An affectionate and lightly humorous portrait of an elderly Japanese man and the young woman he meets through an escort agency, this latest film from the Iranian director Abbas Kiarostami is an attractive chamber piece which feels frustratingly incomplete.
Although I haven’t seen any other films by Kiarostami, I have seen some which are described as ‘Kiarostami-esque’. His style is extremely naturalistic, and he tells the story at an unhurried, sedate (some might say glacial) pace, mainly through refusing to cut back the narrative space he has created for his characters.
Perhaps he is showing us that the small actions which characters perform ‘off-camera’, as if unconsciously, are more important in establishing character than the way they act during conventional plot events. Perhaps, more broadly, he is seeking to show life proceeding at the pace of life. I’m not inherently against this technique, which is virtually the antithesis of contemporary Hollywood thinking.
In formal terms, the most interesting scene comes at the beginning of the film. A static camera shows us a Tokyo bar full of couples chatting, laughing, sharing drinks. Over the background noise we hear a woman start to talk, to reel off a string of excuses to an absent lover as to why she can’t be with him that night.
During this shot, which lasts for a couple of minutes, we struggle to identify who is speaking, and, realising that no one fits the description, we wonder whether this is an internal monologue. If so, whose consciousness are we being given access to? In the event, the identity of the speaker is somewhat more prosaic, but the effect is interesting and made me wonder how it could be employed elsewhere.
By refusing to give us outright exposition, Kiarostami maintains a sense of mystery about the scenario. There are long shots of the young woman in the back of a taxi, listening to answering machine messages from her grandmother. Since arriving in Tokyo a few years previously, the she seems mournful about the direction her life has taken – not so much that she’s taken to prostitution, more that she has lost her role models and parental figures.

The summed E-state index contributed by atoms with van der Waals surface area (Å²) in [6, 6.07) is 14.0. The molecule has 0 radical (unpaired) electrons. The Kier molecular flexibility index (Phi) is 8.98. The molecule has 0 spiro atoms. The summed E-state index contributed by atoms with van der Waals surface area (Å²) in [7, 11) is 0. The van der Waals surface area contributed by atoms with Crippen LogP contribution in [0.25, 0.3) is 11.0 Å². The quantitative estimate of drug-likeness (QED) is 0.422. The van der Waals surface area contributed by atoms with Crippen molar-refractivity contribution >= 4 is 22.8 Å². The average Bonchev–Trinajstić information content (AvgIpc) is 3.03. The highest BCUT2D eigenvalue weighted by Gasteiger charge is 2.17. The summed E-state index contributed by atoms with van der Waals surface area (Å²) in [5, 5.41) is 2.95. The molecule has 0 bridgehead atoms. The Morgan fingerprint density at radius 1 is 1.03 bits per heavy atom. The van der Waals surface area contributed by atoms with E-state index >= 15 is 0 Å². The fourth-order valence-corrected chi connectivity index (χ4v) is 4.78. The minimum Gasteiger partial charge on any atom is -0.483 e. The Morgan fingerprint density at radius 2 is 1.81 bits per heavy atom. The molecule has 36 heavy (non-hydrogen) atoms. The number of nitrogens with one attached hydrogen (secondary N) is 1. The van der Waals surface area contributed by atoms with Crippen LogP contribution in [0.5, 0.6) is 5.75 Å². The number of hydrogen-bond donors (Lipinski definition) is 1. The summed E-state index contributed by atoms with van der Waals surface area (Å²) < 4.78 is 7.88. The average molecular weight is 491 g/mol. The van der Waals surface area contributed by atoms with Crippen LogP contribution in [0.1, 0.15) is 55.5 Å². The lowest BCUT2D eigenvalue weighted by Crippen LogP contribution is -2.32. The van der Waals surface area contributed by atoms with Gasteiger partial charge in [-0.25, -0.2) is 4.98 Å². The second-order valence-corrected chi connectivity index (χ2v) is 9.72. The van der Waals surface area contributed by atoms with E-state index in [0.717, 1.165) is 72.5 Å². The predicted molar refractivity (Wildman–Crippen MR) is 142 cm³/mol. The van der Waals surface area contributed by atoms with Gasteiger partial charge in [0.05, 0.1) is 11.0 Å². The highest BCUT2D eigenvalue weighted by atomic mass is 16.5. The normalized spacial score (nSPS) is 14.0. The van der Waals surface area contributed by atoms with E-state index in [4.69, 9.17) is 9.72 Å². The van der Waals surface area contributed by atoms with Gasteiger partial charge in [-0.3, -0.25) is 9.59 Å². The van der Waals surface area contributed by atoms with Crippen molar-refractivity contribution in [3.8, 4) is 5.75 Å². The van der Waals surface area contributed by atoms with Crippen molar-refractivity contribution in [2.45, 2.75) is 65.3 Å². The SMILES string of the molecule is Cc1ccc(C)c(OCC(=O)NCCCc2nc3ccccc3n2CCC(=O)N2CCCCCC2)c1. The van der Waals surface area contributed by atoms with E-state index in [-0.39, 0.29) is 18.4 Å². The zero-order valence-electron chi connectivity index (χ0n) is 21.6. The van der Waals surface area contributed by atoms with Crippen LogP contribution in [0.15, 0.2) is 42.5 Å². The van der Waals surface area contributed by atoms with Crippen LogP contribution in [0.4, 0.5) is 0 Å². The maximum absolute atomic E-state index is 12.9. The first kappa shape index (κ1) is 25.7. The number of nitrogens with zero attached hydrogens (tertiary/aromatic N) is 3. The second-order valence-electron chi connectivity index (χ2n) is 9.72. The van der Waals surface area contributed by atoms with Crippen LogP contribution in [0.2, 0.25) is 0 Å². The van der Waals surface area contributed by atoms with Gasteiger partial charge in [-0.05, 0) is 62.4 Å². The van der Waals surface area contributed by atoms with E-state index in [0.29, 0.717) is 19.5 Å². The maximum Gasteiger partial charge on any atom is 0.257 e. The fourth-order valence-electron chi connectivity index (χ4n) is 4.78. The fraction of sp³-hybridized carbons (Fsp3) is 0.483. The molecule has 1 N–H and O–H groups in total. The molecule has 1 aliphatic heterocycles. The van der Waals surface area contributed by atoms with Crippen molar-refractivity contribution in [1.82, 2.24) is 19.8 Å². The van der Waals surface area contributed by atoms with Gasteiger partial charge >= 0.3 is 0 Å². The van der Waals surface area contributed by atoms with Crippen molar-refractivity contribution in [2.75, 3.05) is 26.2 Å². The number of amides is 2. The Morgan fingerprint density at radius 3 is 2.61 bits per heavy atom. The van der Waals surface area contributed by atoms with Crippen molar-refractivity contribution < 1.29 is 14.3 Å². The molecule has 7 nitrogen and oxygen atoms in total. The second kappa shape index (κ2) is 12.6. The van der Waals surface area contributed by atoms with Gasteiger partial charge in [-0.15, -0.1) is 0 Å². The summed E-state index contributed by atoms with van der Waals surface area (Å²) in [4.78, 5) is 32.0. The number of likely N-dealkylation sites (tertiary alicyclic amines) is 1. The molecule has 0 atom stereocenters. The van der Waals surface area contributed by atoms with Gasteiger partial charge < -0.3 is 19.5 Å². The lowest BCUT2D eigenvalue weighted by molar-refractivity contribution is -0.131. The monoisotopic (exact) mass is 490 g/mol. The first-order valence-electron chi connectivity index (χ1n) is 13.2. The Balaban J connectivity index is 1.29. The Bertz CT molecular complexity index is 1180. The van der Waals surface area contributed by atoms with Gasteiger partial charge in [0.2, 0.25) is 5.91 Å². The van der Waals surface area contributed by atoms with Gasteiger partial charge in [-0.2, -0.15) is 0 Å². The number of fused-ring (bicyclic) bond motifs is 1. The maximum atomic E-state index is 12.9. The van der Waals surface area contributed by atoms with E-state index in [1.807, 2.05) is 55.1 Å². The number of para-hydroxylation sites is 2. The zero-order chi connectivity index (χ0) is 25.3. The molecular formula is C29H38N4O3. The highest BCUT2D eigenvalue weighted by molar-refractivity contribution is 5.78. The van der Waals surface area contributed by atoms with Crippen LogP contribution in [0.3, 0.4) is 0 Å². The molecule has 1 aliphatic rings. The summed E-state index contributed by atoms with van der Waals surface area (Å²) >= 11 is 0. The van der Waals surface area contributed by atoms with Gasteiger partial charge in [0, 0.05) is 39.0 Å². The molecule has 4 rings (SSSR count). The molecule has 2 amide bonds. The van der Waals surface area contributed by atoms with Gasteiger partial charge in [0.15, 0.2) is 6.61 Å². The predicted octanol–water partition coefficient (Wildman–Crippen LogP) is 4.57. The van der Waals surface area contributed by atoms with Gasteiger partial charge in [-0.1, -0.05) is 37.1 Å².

This sets the scene for her subsequent meeting with a lonely, older man, played with a mixture of worldweariness and mischievous humour by the veteran Japanese actor Tadashi Okuno. He seems more interested in companionship than sex, and their relationship evolves into surrogate grandfather and granddaughter.
So far so good. However Kiarostami, having established the tone and introduced the characters, takes his foot off the pedal roughly halfway through. The film becomes more conventional, more concerned with character interplay and coincidence. The longueurs start to feel repetitive and I found myself glancing at my watch.
Another problem is that, in contrast to the old man, the character of the young woman feels unrounded, less than fully realised. Her boyfriend, an immature and violent mechanic, is also fairly two-dimensional.
Kiarostami’s visual sense is superb, and he portrays the ambient sights and sounds of contemporary Tokyo very well: the shift of reflected neon across a taxi passenger’s face, school songs floating from an nearby open window, even just the drone of traffic passing and repassing in the street. The benefit of such directorial sensitivity is to make the screen seem less like a barrier or projection, and more like a window into lives other than our own.
I admire Kiarostami’s aesthetic. However, Like Someone in Love feels rather slight, and a sudden ending (although coming at the right point in the narrative) leaves it frustratingly unresolved.
(France/Japan, 2012, dir. Abbas Kiarostami)